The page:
By on March 14, 2020

I’ve known I was donor-conceived for as long as I can remember. I think I was told when I was born, and my parents gave me more details as I got older — whenever I could understand what the word “donor” meant. I can’t remember the exact age I was told, and that’s kind of the point.

I know of so many stories where donor-conceived kids have vivid memories of when their parents told them. Sometimes, their parents didn’t even tell them at all, and they had to find out through a DNA test, or from another family member letting it slip.

I’ve never had that problem. Being donor-conceived has been such a non-issue in my life that it doesn’t even factor into how I think about myself. It’s not a large part of my identity. I understand that some people might be more attached to their genetic lineage, or might have some deeper connection to their donor. I never have. I’ve known my donor for almost a decade, and we’re basically just friends. There’s nothing weird about it, and we never talk about egg donation.

Some people have asked me, “What do you think about being donor-conceived?” I don’t think about it. It’s never been that big of a deal for me, because I’ve known about it my whole life. My parents are my parents, and my donor is my donor. I’ve lived with my parents my whole life, and they raised and loved me. Wouldn’t it be strange if I felt any maternal feelings toward my donor? She feels more like a sibling to me than anything.

I do remember that I wanted to know what my donor was like when I was younger. I wanted to know if she was nice, what her name was, and how tall she was. I had a vague feeling that she was important, but I was mostly curious because I just didn’t know. The fact that I knew I was donor conceived but didn’t know who my donor was made me a little uncomfortable. I met my donor when I was 11, and now we hang out semi-regularly. Now that I know who she is, it’s not a big deal to me anymore.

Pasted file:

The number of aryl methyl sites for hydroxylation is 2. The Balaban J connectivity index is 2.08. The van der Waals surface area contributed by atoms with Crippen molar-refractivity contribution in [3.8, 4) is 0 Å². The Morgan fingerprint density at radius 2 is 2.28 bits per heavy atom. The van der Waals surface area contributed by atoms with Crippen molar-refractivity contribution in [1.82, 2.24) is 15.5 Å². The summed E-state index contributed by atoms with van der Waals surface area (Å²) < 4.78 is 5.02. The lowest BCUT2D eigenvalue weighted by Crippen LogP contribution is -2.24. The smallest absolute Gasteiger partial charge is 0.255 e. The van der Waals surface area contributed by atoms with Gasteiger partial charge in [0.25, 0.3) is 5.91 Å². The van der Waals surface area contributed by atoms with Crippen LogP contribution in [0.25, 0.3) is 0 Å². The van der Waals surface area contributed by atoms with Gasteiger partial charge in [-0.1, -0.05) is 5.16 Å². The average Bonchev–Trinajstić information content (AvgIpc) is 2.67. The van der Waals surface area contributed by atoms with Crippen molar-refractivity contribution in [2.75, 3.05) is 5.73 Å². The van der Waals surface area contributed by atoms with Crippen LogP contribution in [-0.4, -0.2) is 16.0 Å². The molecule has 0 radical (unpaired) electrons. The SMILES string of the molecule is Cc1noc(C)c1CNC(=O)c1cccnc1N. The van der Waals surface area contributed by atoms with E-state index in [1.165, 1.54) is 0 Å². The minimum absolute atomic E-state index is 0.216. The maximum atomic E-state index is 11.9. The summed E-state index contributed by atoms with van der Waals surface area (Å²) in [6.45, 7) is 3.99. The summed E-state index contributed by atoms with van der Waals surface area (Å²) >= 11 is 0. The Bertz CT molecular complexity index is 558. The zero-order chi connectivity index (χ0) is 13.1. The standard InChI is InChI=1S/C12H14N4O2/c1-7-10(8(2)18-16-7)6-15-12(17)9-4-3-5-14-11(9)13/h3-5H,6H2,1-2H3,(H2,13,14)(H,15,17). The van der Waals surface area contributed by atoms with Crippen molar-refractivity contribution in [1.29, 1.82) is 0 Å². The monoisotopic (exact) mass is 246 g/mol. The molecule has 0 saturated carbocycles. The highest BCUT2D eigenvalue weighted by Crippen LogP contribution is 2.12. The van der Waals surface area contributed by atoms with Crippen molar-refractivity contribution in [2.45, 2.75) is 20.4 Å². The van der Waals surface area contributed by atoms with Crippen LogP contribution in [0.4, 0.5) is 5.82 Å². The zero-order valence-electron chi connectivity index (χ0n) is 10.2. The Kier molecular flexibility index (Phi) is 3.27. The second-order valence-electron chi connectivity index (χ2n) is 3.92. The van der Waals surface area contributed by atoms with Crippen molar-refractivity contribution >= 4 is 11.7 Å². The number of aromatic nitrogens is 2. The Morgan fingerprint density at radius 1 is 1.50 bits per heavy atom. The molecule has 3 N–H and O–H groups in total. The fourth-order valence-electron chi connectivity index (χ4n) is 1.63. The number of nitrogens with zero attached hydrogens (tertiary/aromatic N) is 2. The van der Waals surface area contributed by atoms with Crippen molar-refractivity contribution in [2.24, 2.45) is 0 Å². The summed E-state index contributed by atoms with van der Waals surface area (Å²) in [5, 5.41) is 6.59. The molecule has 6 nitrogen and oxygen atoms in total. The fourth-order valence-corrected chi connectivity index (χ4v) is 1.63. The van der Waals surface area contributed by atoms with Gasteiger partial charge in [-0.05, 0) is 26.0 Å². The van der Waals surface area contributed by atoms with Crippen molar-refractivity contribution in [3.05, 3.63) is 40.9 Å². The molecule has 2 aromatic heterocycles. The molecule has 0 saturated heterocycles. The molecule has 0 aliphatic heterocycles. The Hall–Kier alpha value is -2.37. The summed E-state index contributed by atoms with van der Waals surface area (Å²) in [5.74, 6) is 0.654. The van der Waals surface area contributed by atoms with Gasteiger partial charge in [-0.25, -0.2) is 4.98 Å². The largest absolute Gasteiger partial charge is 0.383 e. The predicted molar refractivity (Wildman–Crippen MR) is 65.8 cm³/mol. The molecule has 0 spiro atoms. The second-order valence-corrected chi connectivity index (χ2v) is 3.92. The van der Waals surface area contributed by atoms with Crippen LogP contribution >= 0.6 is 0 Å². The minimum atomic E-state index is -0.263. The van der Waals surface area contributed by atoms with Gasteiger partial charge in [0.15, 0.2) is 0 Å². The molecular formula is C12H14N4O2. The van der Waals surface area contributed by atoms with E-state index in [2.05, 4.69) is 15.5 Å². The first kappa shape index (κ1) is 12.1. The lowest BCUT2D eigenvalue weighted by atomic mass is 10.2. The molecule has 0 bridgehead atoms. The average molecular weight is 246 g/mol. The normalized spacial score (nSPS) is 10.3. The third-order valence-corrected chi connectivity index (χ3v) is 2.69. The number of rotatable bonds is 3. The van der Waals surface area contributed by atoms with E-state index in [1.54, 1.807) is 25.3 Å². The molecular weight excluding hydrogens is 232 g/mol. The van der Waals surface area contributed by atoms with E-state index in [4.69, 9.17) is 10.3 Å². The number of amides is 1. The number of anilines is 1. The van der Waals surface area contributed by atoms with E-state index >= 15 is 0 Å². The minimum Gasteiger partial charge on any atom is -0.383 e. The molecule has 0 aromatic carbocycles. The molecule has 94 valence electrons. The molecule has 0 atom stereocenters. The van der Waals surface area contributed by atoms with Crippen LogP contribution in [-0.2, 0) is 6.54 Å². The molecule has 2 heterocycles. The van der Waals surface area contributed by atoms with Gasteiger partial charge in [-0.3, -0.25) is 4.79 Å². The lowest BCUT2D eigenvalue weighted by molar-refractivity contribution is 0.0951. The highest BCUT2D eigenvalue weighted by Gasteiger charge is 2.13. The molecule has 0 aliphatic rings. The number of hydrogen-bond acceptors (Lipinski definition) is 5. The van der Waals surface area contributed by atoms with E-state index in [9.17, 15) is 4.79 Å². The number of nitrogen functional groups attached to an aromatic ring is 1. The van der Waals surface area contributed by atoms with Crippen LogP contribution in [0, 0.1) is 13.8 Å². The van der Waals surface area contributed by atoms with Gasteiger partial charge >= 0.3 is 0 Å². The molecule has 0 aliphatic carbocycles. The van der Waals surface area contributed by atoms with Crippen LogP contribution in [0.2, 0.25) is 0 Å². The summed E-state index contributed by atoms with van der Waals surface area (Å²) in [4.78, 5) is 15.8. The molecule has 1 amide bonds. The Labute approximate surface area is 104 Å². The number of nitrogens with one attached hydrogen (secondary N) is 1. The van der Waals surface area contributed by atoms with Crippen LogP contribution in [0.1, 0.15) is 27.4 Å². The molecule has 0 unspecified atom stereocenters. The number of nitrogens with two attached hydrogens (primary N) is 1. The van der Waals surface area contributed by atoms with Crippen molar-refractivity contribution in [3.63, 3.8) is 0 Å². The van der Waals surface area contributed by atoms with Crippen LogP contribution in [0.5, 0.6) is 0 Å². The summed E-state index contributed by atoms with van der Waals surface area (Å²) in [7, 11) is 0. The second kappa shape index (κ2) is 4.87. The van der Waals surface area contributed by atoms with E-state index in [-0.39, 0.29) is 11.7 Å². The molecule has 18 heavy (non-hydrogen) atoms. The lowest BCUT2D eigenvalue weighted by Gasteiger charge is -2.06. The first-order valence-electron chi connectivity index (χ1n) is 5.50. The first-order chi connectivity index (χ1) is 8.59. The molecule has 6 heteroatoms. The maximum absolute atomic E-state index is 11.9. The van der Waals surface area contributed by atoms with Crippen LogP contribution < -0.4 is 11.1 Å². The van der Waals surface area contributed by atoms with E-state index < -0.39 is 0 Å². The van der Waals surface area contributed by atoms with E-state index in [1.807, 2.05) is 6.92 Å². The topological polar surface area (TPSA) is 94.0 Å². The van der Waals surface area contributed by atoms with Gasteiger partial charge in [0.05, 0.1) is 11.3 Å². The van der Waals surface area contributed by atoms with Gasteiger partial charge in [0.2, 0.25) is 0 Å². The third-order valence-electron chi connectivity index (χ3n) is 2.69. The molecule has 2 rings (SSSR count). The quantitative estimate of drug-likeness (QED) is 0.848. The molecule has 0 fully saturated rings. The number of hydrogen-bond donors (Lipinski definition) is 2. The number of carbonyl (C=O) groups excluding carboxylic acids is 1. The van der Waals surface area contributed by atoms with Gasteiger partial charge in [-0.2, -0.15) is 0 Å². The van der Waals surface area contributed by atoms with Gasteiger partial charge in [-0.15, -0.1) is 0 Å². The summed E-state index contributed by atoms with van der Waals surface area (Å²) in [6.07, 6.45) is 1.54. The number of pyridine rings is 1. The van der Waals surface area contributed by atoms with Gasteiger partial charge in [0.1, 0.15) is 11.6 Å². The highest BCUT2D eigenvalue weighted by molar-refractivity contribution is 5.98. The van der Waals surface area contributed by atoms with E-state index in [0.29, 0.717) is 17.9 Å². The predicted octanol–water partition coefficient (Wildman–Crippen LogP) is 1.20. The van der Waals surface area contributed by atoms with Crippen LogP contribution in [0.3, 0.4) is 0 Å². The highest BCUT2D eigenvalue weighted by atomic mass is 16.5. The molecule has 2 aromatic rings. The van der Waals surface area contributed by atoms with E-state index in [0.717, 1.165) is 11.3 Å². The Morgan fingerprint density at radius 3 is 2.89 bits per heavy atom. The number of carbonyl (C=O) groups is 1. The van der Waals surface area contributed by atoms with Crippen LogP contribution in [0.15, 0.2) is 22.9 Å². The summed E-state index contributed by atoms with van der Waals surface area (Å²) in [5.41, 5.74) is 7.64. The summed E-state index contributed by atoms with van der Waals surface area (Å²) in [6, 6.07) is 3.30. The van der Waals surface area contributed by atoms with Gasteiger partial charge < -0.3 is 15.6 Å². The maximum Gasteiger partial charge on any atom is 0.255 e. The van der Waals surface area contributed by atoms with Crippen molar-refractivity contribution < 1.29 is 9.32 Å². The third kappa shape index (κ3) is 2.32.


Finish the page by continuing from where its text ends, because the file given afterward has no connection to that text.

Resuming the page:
Honestly, this is the most I’ve even thought about egg donation in a while. I can’t emphasize enough how much of a non-issue it is in my life. I wouldn’t say it’s shaped me or changed how I think about myself in any way. It’s just a different circumstance that led to my birth. Getting upset about being donor-conceived makes as much sense to me as being concerned about exactly what shirt my mother wore when she gave birth to me. It doesn’t matter. I’m alive all the same.

I can only imagine what it would have been like had my parents not told me early. If I had to find out when I was 18, or if I learned it from someone else in the family, I would probably feel differently about it. Just like adoption, the worst thing you could do to a child is to keep their origins a secret. It doesn’t matter to me because I’ve known my whole life, and I have better things to worry about. I can completely understand, though, how a child might feel betrayed or deceived if their origins were kept a secret.

To all parents who are worried about telling their kids: don’t be. Sunlight is the best disinfectant. If you tell your kids early and often, they most likely will not care by the time they grow up. There are so many other things that are so much more important to them that they probably won’t even care. The worst thing you could do is keep it a secret. Every child deserves to know where they came from.




Portland, OR

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March 2020
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